Prehistoric Period

For organizational purposes this survey will be divided chronologically into three periods: archaeological, historical, and contemporary. The earliest examples of prehistoric Siberian and northern North American art are from the pre-Eskimo groups of Chukotka and St Lawrence Island, Alaska. Among the best known are the small female figures from the Okvik culture (200 BC-AD 100) excavated at Ekven, Siberia, on St Lawrence and Punuk islands, Alaska. Carved from walrus ivory, the figurines are detailed with slashing geometric lines and the circle-and-dot motif. Because the figures have articulated breasts and genitalia, archaeologists think that they may have served in fertility rites. In addition to female figures, sophisticated renderings of polar bears, sea mammals, and birds are also known for Okvik. Slightly later, objects from the Old Bering Sea period (AD 100-300) excavated in these same locations register a stylistic shift to a more curvilinear style with the addition of raised bosses (Collins, 1937). Art objects from the Ipiutak culture (AD 100-600; see Ipiutak Culture; Norton Culture), centered at Pt Hope, Alaska, mainly highly decorated ivory "death" masks and small animal figures, seem to be more closely related to the Scytho-Siberian animal style of Eurasia than to the art of Bering Strait and Chukotka (Larsen and Rainey, 1948). Along the North Pacific Coast, the earliest artistic object from the Aleutian Islands is an ivory humanoid figure thought to be about 3000 years old excavated from the Chaluka Mound on Umniak Island. The figurine, about 12 inches high and hung by a thong inside the house where it was uncovered, suggests that it was associated with rituals. The Aleuts also made magnificent masks, which have been found in archaeological deposits in caves, usually in association with burials of important head men rituals (Black, 1982).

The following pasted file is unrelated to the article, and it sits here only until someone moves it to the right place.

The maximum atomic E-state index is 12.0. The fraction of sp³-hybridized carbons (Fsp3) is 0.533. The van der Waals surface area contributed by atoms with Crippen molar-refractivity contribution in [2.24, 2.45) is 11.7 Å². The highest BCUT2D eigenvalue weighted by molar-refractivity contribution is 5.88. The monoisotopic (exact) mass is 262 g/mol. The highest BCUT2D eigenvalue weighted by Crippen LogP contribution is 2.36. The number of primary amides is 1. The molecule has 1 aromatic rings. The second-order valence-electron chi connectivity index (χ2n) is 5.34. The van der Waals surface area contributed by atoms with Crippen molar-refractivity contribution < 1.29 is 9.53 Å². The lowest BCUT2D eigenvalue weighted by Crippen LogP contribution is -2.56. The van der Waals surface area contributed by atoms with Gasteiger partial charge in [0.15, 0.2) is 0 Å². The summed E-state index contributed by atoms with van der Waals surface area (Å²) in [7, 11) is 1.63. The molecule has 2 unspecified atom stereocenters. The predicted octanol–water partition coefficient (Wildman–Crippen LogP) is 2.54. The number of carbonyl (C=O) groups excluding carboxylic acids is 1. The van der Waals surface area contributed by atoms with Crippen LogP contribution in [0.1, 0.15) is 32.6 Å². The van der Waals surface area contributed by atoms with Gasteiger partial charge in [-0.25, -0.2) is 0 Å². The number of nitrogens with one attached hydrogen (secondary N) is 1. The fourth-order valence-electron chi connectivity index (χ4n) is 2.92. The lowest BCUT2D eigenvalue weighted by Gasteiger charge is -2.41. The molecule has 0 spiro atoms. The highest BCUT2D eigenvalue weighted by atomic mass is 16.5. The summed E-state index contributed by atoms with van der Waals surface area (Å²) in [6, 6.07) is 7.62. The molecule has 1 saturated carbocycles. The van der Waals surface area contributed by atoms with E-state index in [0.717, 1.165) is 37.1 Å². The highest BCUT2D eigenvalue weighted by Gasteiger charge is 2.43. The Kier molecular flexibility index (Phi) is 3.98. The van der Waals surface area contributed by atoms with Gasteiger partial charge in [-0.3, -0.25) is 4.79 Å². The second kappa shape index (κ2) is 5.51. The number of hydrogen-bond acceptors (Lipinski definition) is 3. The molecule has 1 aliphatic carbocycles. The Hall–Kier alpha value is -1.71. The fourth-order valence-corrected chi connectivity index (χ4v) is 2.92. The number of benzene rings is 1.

In Canada and Greenland, the earliest examples of artistry are the miniature ivory or wood carvings from the late phases of the Dorset Period (1000 BC-AD 1300). Most typically 2-3 inches in size, Dorset carvings include humanoid masks, polar bears with skeletal detail, and bird imagery. The function of the pieces is unknown but one miniature wood mask is tinged with red, which may be ochre, a substance often used in shamanic ceremonies across the Arctic. Another hint at the function of Dorset objects is the skeletal markings on the Dorset carvings of polar bears. Polar bears were the most common helping spirit during Thule culture. Furthermore, to access the spirit world shamans had to reduce themselves mentally to a skeletal state (McGhee, 1996).

The Thule period (900-1200 AD), the immediate predecessor of modern Inuit/Eskimo culture, succeeded the early cultures of Bering Strait in the west and Dorset in the east. Arising between 900— and 1300 in northern Alaska and spreading rapidly eastward, Thule art shows some relationships with the earlier Alaskan cultures but little stylistic continuity with Dorset. Compared to the artistic output of earlier populations of Bering Strait, Thule-style art is greatly simplified in shape, and not so artistically detailed or sophisticated. Figures are more simply—sometimes more crudely—rendered. When surface decoration is present, the most characteristic motif is segmented lines and the circle-and-dot motif seen earlier in Okvik and Old Bering Sea objects. Among object types characteristic of the Thule period, small combs some 2% inches high, most having female imagery, are known from numerous sites across the Arctic, as are the so-called "Thule Birds," small ivory game pieces used by the Inuit and Eskimo groups from Siberia to Greenland (McCartney, 1979). Early prehistoric Saami art consists mainly of pictographs of hunters pursuing reindeer, moose, and other prey dating from as early as 4200. Later finds include asbestos-tempered red pottery, iron and bronze implements with simple decorative detail, and wooden sculptures of animals, birds, and humans appear to have been used in conjunction with religious ceremonies dating from about AD 1200 to 1400 (Molk, 1991: 8-11; 1997: 28-32).

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